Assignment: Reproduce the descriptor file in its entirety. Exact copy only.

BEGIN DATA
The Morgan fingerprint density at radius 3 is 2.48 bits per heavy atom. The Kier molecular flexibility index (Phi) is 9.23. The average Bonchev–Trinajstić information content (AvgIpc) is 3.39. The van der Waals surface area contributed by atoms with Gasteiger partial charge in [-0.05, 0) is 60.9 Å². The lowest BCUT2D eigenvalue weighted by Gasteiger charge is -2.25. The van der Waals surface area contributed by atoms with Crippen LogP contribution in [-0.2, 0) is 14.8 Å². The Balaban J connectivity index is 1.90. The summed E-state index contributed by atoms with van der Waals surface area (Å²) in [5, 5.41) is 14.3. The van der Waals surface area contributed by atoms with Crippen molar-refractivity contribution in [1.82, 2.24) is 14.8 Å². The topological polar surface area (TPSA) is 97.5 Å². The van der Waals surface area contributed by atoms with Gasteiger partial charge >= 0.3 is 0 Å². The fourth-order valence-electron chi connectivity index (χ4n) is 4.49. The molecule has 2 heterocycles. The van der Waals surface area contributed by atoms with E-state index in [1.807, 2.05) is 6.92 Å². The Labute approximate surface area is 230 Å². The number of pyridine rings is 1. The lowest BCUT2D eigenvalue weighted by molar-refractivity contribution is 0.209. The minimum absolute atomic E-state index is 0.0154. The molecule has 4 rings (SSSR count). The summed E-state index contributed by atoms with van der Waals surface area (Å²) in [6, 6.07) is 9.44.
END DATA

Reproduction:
The Morgan fingerprint density at radius 3 is 2.48 bits per heavy atom. The Kier molecular flexibility index (Phi) is 9.23. The average Bonchev–Trinajstić information content (AvgIpc) is 3.39. The van der Waals surface area contributed by atoms with Gasteiger partial charge in [-0.05, 0) is 60.9 Å². The lowest BCUT2D eigenvalue weighted by Gasteiger charge is -2.25. The van der Waals surface area contributed by atoms with Crippen LogP contribution in [-0.2, 0) is 14.8 Å². The Balaban J connectivity index is 1.90. The summed E-state index contributed by atoms with van der Waals surface area (Å²) in [5, 5.41) is 14.3. The van der Waals surface area contributed by atoms with Crippen molar-refractivity contribution in [1.82, 2.24) is 14.8 Å². The topological polar surface area (TPSA) is 97.5 Å². The van der Waals surface area contributed by atoms with Gasteiger partial charge >= 0.3 is 0 Å². The fourth-order valence-electron chi connectivity index (χ4n) is 4.49. The molecule has 2 heterocycles. The van der Waals surface area contributed by atoms with E-state index in [1.807, 2.05) is 6.92 Å². The Labute approximate surface area is 230 Å². The number of pyridine rings is 1. The lowest BCUT2D eigenvalue weighted by molar-refractivity contribution is 0.209. The minimum absolute atomic E-state index is 0.0154. The molecule has 4 rings (SSSR count). The summed E-state index contributed by atoms with van der Waals surface area (Å²) in [6, 6.07) is 9.44.